Growing up I remember being taught that in the USA a billion was a thousand million, whereas in Britain it was a million million – the Americans certainly seem to have won that particular battle. Later on I discovered that their pints, quarts, and gallons were also smaller – a ten gallon hat would only be an eight gallon hat in England – and that whilst their pounds were the same, they didn’t know what a stone was.


As family historians we not only have to cope with the challenges of the switch from Julian to the Gregorian calendar, and change in the year-end, we can also be confused by disparity in the way that dates are written on the opposite sides of the Atlantic. In Britain we generally write dates as day, month, year – but in the US the order is month, day, year (see this Wikipedia article for a global analysis - it's a really complex topic!).


On the site dates are usually presented in the English style, for example this is the death entry for my father:



Note that the age at death has been incorrectly calculated at 95 years, even though he was 8 weeks short of his 95th birthday when he died – but at least his birth and death dates are shown correctly. Sadly, however this isn’t always the case:



This entry was highlighted by a close family member who was understandably very upset to see that the birth and death dates were both shown incorrectly. The correct dates are 12th November and 7th January, so it seems clear that the problems have arisen because of confusion between the US and UK dating systems.


The information in the England and Wales, Death Index, 1989-2019 record set comes from a variety of sources, but in both of the above cases the source is the same. Findmypast have an equivalent index (United Kingdom Deaths 2007-2017), but show both entries correctly, even though they use the same source as Ancestry. In fairness I should mention that they did show my dad's age incorrectly, as 95.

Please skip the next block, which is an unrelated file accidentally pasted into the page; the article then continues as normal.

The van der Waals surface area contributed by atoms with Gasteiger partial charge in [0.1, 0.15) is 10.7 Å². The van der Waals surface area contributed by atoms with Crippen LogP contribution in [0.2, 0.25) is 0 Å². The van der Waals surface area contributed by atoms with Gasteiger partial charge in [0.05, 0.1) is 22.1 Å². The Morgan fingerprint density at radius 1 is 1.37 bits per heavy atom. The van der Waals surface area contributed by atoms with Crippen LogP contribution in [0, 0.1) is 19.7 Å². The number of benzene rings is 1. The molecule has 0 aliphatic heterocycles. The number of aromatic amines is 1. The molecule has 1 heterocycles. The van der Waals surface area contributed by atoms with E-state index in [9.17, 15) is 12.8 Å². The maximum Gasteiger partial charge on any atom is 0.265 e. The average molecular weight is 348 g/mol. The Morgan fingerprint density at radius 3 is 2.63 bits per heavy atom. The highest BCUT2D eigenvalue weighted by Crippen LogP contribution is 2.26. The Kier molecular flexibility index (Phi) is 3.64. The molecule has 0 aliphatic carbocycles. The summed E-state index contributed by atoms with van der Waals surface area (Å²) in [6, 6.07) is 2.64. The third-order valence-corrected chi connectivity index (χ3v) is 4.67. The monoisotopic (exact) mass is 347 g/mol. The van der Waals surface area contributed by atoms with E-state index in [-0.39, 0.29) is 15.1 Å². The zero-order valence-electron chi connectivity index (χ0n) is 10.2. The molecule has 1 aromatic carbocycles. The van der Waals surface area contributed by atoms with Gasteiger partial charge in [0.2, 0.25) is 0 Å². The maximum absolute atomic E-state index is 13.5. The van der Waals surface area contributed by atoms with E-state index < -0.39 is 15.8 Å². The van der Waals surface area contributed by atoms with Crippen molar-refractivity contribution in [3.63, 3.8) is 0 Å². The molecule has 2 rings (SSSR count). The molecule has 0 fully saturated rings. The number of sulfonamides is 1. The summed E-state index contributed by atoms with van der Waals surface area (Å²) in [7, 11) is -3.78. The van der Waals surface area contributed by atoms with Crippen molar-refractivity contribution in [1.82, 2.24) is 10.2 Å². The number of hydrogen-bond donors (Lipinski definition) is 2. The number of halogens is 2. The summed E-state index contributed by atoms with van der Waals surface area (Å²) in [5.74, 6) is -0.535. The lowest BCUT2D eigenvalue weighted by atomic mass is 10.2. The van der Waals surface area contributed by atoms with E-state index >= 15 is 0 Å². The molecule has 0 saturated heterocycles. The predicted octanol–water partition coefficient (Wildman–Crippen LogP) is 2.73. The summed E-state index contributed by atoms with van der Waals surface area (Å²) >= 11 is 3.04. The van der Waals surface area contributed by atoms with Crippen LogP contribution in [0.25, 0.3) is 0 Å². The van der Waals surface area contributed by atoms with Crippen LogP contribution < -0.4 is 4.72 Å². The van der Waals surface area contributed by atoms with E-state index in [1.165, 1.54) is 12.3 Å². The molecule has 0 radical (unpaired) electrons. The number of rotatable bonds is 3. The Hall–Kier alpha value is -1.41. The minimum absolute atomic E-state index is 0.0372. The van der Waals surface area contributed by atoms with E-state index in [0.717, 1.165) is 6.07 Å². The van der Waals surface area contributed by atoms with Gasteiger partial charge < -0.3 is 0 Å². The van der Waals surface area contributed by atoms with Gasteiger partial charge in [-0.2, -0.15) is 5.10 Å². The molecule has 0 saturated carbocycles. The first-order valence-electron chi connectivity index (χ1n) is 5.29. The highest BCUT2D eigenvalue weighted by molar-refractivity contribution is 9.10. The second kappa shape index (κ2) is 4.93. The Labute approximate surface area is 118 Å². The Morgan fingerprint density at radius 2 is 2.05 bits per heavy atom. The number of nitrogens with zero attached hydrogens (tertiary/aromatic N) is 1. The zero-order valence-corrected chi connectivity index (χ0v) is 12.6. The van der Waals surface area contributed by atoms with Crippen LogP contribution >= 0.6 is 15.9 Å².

Last chance to save on DNA tests?

At this time of year it’s always a gamble – do you buy now, or hold off in the hope that there are even better prices on Black Friday?


One reason to place your order now is that even if there is a slightly better offer at the end of next week (and there's no guarantee that there will be), you'll be ordering at the same time as hundreds of thousands of others, so your test kit(s) could take not only take longer to arrive, there could be another delay when you send your sample back. In a normal year it might be a simple matter to expand the laboratory to cope with higher demand, but in a year like this one I suspect that the resources are limited.


To put it another way, ordering now could make the difference between getting the results before Christmas, and getting them in January or February.


In the UK Ancestry have cut the price of their test from £79 to £59 £49 plus shipping (note that shipping works out cheaper when you buy more than one test). This offer lasts until 22nd 30th November - please use the link below when you make your purchase so that you can support LostCousins:


Ancestry DNA (UK only) £59 £49 plus shipping


Until 23.59 (AEDT) on 23rd November researchers in Australia and New Zealand can purchase the Ancestry DNA kit for just $89, a saving of $40 (prices are in Australian dollars and include taxes, but exclude shipping).


Ancestry DNA (Australia and New Zealand only) $89 plus shipping


In Canada you can save $40 until 23.59 (ET) on 26th December:


Ancestry DNA (Canada only) $89 plus shipping


The reduction in the US lasts until 25th November – there's a saving of $40:


Ancestry DNA (US only) $59, reduced from $99


Tip: while you’re waiting for your test results be sure to read my Masterclass and follow the advice – there's a lot you can do in advance. Tempting though it might be to wait until you have the results before making a start, using DNA effectively requires the same cool-headed approach and analytical skills that work so well in conventional genealogical research – don't put yourself under unnecessary pressure by leaving things to the last minute.



Review: Tracing Your Prisoner Ancestors

Most of my forebears seem to have been on the right side of the law – one of my cousins was a Police Inspector in the middle of the 19th century, another married the detective in charge of the hunt for Jack the Ripper, and at least two of my direct ancestors appeared in court as witnesses to crimes. A couple of great-great uncles appeared in court for stealing rhubarb, hardly the most heinous of crimes, and a distant cousin was caught exceeding the 20mph speed limit in his motor car, but the worst any of my direct ancestors did was to become insolvent, a fate to which two of them succumbed – one of them spending time in the Fleet prison until he was able to reach an agreement with his creditors.